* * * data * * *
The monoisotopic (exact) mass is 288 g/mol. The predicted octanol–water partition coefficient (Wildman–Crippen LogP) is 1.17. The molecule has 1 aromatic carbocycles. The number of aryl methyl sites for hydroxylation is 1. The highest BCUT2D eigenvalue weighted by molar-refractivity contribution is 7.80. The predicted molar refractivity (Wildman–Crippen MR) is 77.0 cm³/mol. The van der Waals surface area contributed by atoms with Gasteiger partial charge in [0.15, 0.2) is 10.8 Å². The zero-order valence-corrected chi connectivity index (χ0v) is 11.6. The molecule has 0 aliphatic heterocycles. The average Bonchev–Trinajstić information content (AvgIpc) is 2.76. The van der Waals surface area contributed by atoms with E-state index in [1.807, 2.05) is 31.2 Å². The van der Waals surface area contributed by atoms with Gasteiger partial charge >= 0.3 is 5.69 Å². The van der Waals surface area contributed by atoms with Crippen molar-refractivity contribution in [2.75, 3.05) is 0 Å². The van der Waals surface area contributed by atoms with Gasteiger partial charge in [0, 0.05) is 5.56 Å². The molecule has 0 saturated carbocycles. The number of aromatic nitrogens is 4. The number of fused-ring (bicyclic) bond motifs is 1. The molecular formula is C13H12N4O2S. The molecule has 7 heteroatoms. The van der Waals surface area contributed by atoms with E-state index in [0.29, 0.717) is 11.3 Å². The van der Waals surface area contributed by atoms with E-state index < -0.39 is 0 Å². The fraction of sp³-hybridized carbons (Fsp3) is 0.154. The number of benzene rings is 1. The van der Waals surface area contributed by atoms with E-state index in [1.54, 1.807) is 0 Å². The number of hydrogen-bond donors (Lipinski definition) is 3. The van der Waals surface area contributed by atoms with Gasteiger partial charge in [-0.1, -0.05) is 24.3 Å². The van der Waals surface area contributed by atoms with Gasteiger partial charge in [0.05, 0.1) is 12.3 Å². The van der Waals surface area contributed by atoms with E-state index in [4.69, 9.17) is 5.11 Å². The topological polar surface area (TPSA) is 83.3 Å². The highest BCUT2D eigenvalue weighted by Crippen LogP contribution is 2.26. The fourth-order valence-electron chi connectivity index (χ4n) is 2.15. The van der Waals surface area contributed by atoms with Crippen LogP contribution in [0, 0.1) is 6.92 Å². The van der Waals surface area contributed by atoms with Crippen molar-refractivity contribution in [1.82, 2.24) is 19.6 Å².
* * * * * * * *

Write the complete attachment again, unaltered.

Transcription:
The monoisotopic (exact) mass is 288 g/mol. The predicted octanol–water partition coefficient (Wildman–Crippen LogP) is 1.17. The molecule has 1 aromatic carbocycles. The number of aryl methyl sites for hydroxylation is 1. The highest BCUT2D eigenvalue weighted by molar-refractivity contribution is 7.80. The predicted molar refractivity (Wildman–Crippen MR) is 77.0 cm³/mol. The van der Waals surface area contributed by atoms with Gasteiger partial charge in [0.15, 0.2) is 10.8 Å². The zero-order valence-corrected chi connectivity index (χ0v) is 11.6. The molecule has 0 aliphatic heterocycles. The average Bonchev–Trinajstić information content (AvgIpc) is 2.76. The van der Waals surface area contributed by atoms with E-state index in [1.807, 2.05) is 31.2 Å². The van der Waals surface area contributed by atoms with Gasteiger partial charge >= 0.3 is 5.69 Å². The van der Waals surface area contributed by atoms with Crippen molar-refractivity contribution in [2.75, 3.05) is 0 Å². The van der Waals surface area contributed by atoms with Gasteiger partial charge in [0, 0.05) is 5.56 Å². The molecule has 0 saturated carbocycles. The number of aromatic nitrogens is 4. The number of fused-ring (bicyclic) bond motifs is 1. The molecular formula is C13H12N4O2S. The molecule has 7 heteroatoms. The van der Waals surface area contributed by atoms with E-state index in [0.29, 0.717) is 11.3 Å². The van der Waals surface area contributed by atoms with E-state index < -0.39 is 0 Å². The fraction of sp³-hybridized carbons (Fsp3) is 0.154. The number of benzene rings is 1. The van der Waals surface area contributed by atoms with E-state index in [1.54, 1.807) is 0 Å². The number of hydrogen-bond donors (Lipinski definition) is 3. The van der Waals surface area contributed by atoms with Gasteiger partial charge in [-0.1, -0.05) is 24.3 Å². The van der Waals surface area contributed by atoms with Gasteiger partial charge in [0.05, 0.1) is 12.3 Å². The van der Waals surface area contributed by atoms with E-state index in [4.69, 9.17) is 5.11 Å². The topological polar surface area (TPSA) is 83.3 Å². The highest BCUT2D eigenvalue weighted by Crippen LogP contribution is 2.26. The fourth-order valence-electron chi connectivity index (χ4n) is 2.15. The van der Waals surface area contributed by atoms with Crippen LogP contribution in [0, 0.1) is 6.92 Å². The van der Waals surface area contributed by atoms with Crippen molar-refractivity contribution in [1.82, 2.24) is 19.6 Å².